As the phenomenon of “price tag” attacks grows in frequency and severity, we have seen a corresponding increase in the discussion of whether such attacks should be considered terrorism. Unfortunately, some people see them only as vandalism perpetrated by hooligans.
Defining terrorism is not just a philosophical question. Any fair legal system requires predictability. Clear, understandable definitions show people how to act. Also, everyone deserves to be treated equally under the law.
Terror is a tactic, not an ideology.
While there is no universally accepted definition of terrorism, the following is a good starting point: “The deliberate threat or use of violence against civilian targets in order to promote/ achieve political ends.”
This definition and others that have been used internationally contain common components: 1) They do not require a minimum threshold level of violence; 2) Attacks on property (e.g., cars, houses, crops and places of worship) are included if the purpose of those attacks is to instill fear in a group of people; and 3) The validity of the perpetrators’ political or ideological beliefs is irrelevant. The old saw that “One man’s terrorist is another man’s freedom fighter” is meaningless.
Price-tag attacks fit the definition of terror no less than bus bombings.
Both are violent acts aimed at civilian targets to further political ends.
Although price-tag attacks have, until now, been limited to property damage, their message is unmistakable.
Price-taggers are warning the target group that they will pay for anything deemed unacceptable. In essence, “You must fear the consequences of your actions.”
By no means is this to suggest that price-taggers should be treated more harshly than other terrorists. But neither should they be handled more gently. One can be a terrorist whether Jewish or Muslim, Zionist or jihadi.
Members of any group are terrorists if their actions meet the objective definition.
Classifying an act as terror is only the first part of the inquiry. The next question is how terrorism should be punished. The Israeli legal system recognizes that not all acts of terror demand equal punishment. We mete out differing sentences to people who are found to be terrorists depending on the amount of harm they cause.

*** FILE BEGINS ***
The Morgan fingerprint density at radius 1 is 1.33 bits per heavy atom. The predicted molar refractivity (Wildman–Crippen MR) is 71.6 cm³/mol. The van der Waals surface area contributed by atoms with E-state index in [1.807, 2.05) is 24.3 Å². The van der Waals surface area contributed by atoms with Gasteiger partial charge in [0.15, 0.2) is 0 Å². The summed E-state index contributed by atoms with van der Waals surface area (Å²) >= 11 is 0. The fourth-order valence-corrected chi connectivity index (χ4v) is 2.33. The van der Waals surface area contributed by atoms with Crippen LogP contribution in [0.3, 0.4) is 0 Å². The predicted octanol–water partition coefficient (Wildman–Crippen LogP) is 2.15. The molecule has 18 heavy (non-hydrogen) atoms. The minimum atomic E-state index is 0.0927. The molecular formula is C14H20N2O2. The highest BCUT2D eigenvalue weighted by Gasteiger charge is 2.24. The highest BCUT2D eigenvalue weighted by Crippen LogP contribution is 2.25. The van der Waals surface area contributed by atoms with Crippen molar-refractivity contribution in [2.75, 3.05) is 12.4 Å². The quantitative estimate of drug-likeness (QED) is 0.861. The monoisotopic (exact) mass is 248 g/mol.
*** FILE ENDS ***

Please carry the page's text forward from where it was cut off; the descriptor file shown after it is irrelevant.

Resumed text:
This is a two-stage process. First, apply a simple, straightforward definition to determine whether an act of terrorism has been committed. Then, evaluate the seriousness of the particular terrorist act and any mitigating circumstances when deciding what penalty to impose.
This is parallel to common criminal trials that first find guilt or innocence, and only then decide on appropriate punishment during the “penalty phase.”
The two-stage process provides law enforcement agencies with the tools to investigate and stop terrorist attacks while allowing courts the leeway to impose lighter sentences when appropriate in individual cases. The non-lethal outcome of a particular act should be considered when determining the ultimate punishment, but not when initially evaluating whether the act is terrorism. Price-tag terrorism can be punished comparatively leniently because, up until now, it has not resulted in deaths.
Here are two hypotheticals that show the problem with the way we currently treat price-tag attacks: I. Suppose a price-tag offender sets fire to a car, not knowing that there’s a baby inside. Does the “vandalism” magically become “terrorism” because of the unintended consequences? Under the system I describe, the initial act is terrorism, but the level of punishment depends on the seriousness of outcome.
II. Suppose a price-tagger in the process of setting fire to an olive grove is confronted by the grove’s owner.
Thinking the owner has a shotgun, the offender shoots and kills him. In the US this would be “felony murder.”
(A death that occurs while in the commission of a serious crime is considered murder even if accidental.) It certainly is not self-defense.
Why should the act of setting fire to the trees be seen only as vandalism because the offender didn’t set out to kill anyone? Israelis should be concerned about a slippery slope that can lead to disaster.
The day is coming when price-tag offenders will kill someone, whether intentionally or by accident. All those who have viewed price-tag attacks with a “boys will be boys” attitude will defend their prior apathy by saying, “Gosh, I didn’t think they’d do that.”
The perpetrators will reasonably respond, “You didn’t object very strenuously, so we assumed you didn’t really oppose what we were doing.”
At that point it won’t matter what level of punishment we impose on the price-taggers. There will be an innocent victim, and (based on our previous experiences) the likelihood of deadly retaliation. The match will have been struck. Many more innocent Palestinians and Israelis could die.
We cannot credibly assert our opposition to terrorists if we ignore terrorism within our own society. The despicable acts of price-tag terrorists call into question our own morality. Failure to label them exactly what they are, and to oppose them with all possible legal and moral force, makes us enablers and accomplices. How will we possibly justify our unwillingness to confront this phenomenon honestly and forcefully when the first innocent Palestinian dies as a result of our inaction? The author is a Senior Fellow at the Institute for Counter-Terrorism at the Interdisciplinary Center in Herzliya. He is a former law professor and retired American diplomat now living in Zichron Yaacov.